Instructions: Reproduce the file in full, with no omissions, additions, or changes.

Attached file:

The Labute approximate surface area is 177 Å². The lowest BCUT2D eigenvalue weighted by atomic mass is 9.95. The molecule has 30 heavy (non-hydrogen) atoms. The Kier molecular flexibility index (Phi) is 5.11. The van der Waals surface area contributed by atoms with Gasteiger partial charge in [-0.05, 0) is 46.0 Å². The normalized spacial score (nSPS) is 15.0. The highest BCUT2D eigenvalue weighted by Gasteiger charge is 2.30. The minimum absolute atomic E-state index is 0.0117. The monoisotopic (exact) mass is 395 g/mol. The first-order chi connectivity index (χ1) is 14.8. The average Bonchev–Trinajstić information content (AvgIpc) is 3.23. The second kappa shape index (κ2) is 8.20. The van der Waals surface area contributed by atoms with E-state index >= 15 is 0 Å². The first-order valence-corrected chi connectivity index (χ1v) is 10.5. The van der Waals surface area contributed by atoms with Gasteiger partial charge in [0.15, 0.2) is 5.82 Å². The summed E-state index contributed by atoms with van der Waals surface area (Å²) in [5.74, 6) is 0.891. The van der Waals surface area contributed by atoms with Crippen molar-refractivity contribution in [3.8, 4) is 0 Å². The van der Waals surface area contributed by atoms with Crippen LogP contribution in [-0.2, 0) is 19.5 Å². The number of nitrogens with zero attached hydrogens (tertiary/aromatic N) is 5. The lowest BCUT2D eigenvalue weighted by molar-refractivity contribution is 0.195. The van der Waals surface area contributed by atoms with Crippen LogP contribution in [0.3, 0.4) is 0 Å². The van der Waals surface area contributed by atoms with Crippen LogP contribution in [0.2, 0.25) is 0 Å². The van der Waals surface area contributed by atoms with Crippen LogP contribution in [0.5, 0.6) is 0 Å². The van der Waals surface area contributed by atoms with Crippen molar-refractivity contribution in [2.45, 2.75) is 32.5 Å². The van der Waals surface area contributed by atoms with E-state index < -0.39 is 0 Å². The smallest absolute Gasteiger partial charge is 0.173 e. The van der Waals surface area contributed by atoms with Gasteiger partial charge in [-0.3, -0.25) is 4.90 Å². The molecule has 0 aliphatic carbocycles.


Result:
The Labute approximate surface area is 177 Å². The lowest BCUT2D eigenvalue weighted by atomic mass is 9.95. The molecule has 30 heavy (non-hydrogen) atoms. The Kier molecular flexibility index (Phi) is 5.11. The van der Waals surface area contributed by atoms with Gasteiger partial charge in [-0.05, 0) is 46.0 Å². The normalized spacial score (nSPS) is 15.0. The highest BCUT2D eigenvalue weighted by Gasteiger charge is 2.30. The minimum absolute atomic E-state index is 0.0117. The monoisotopic (exact) mass is 395 g/mol. The first-order chi connectivity index (χ1) is 14.8. The average Bonchev–Trinajstić information content (AvgIpc) is 3.23. The second kappa shape index (κ2) is 8.20. The van der Waals surface area contributed by atoms with E-state index >= 15 is 0 Å². The first-order valence-corrected chi connectivity index (χ1v) is 10.5. The van der Waals surface area contributed by atoms with Gasteiger partial charge in [0.15, 0.2) is 5.82 Å². The summed E-state index contributed by atoms with van der Waals surface area (Å²) in [5.74, 6) is 0.891. The van der Waals surface area contributed by atoms with Crippen molar-refractivity contribution in [3.8, 4) is 0 Å². The van der Waals surface area contributed by atoms with Crippen LogP contribution in [-0.2, 0) is 19.5 Å². The number of nitrogens with zero attached hydrogens (tertiary/aromatic N) is 5. The lowest BCUT2D eigenvalue weighted by molar-refractivity contribution is 0.195. The van der Waals surface area contributed by atoms with Crippen LogP contribution in [0.3, 0.4) is 0 Å². The van der Waals surface area contributed by atoms with Crippen LogP contribution in [0.2, 0.25) is 0 Å². The van der Waals surface area contributed by atoms with Crippen LogP contribution in [0.5, 0.6) is 0 Å². The van der Waals surface area contributed by atoms with Crippen molar-refractivity contribution in [2.45, 2.75) is 32.5 Å². The van der Waals surface area contributed by atoms with E-state index < -0.39 is 0 Å². The smallest absolute Gasteiger partial charge is 0.173 e. The van der Waals surface area contributed by atoms with Gasteiger partial charge in [-0.3, -0.25) is 4.90 Å². The molecule has 0 aliphatic carbocycles.